Who remembers those simpler, happier days when the consumer was king? Retail outlets used to offer goods for sale and customers would just choose the stuff they liked.
Magically, the popular things would be restocked while items that failed to shift were not reordered, keeping the selection of goods for sale relevant to consumer trends. In those few areas where a state intermediary would order items on behalf of consumers – that shiny toilet paper that featured in school lavatories come to mind – one couldn’t help but notice that they tended to get it wrong. This is how Western capitalism used to work, without often badgering or “nudging” consumers in particular, state-approved directions.
Not any more. These days the panjandrum intermediaries are usually in the driving seat, almost literally when it comes to sales of electric vehicles (EVs). Battery-powered vehicles have been flying out of showrooms thanks in large part to the fleet and company car sectors; parts of the market where the end users are not the folk who do the buying. Generous tax breaks have led to middle managers and delivery men up and down the land being presented with EVs when the time has come for them to get new wheels.
But recent sales figures show that it is a different story when it comes to private buyers. In the first half of this year just 37,000 battery-powered vehicles were sold to them, compared to 41,800 in the first half of last year. An astonishing 75 per cent of new registrations is now made up by fleets and business owners. Electric cars are in danger of becoming the school loo paper of the modern age: better than nothing if you are given them for free or with discounts, but not what you would go for if the choice was yours.
This comes as no surprise to me. Down our street, where there is no off-road parking, two eco-friendly households have had electric vehicles which have involved them having to drape a power cable across the pavement under one of those three-sided anti-trip guards. They have both recently traded them in for petrol cars. Meanwhile, a close relative of mine drives a swanky EV but it is a company car. He pines for his old petrol BMW and bemoans the amount of aggravation involved in seeking-out recharging opportunities if he finds himself far from home.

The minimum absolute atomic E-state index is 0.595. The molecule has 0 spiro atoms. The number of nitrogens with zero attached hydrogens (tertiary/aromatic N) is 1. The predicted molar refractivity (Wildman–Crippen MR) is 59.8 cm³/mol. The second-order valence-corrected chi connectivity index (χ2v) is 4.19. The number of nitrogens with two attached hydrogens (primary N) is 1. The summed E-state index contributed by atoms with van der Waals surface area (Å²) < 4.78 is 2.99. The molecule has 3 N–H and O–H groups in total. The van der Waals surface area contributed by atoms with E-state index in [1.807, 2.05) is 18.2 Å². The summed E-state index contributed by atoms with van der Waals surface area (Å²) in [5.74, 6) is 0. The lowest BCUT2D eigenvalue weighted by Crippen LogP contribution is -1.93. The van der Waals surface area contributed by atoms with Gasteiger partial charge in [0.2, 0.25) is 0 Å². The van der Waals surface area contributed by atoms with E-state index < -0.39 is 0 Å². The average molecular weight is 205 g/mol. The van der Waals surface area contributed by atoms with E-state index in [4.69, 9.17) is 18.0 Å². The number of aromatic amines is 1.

No wonder, then, that parts of the motor trade are starting to panic, given that they’re working to a state deadline of no sales of petrol or diesel vehicles from 2030. Some executives are already talking about better “incentives” – in other words, big tax breaks and subsidies. Yet as the financial commentator Merryn Somerset Webb put it on social media today: “Better cars don’t need tax incentives.”
I can’t be the only motorist who is delighted with his petrol car – bought second hand and now five years old – and immensely sceptical about being dragooned down the EV road. As things currently stand, I will either keep it running as long as possible or aim to upgrade to a newer petrol vehicle some time around 2029.
Not even price-cutting by EV manufacturers seems to be sparking the interest of private buyers. Most of us seem to have decided to wait and keep tabs on how the public charging network develops, whether the range of EVs on a single journey improves much further and a host of other practical considerations before taking the plunge. And no amount of net zero bossiness either by politicians or car salesmen is likely to change our minds any time soon.
Perhaps the only thing that will is if they start closing down the petrol stations. In our modern political culture, when the carrots aren’t working it is a reasonable bet that the sticks will not be long delayed.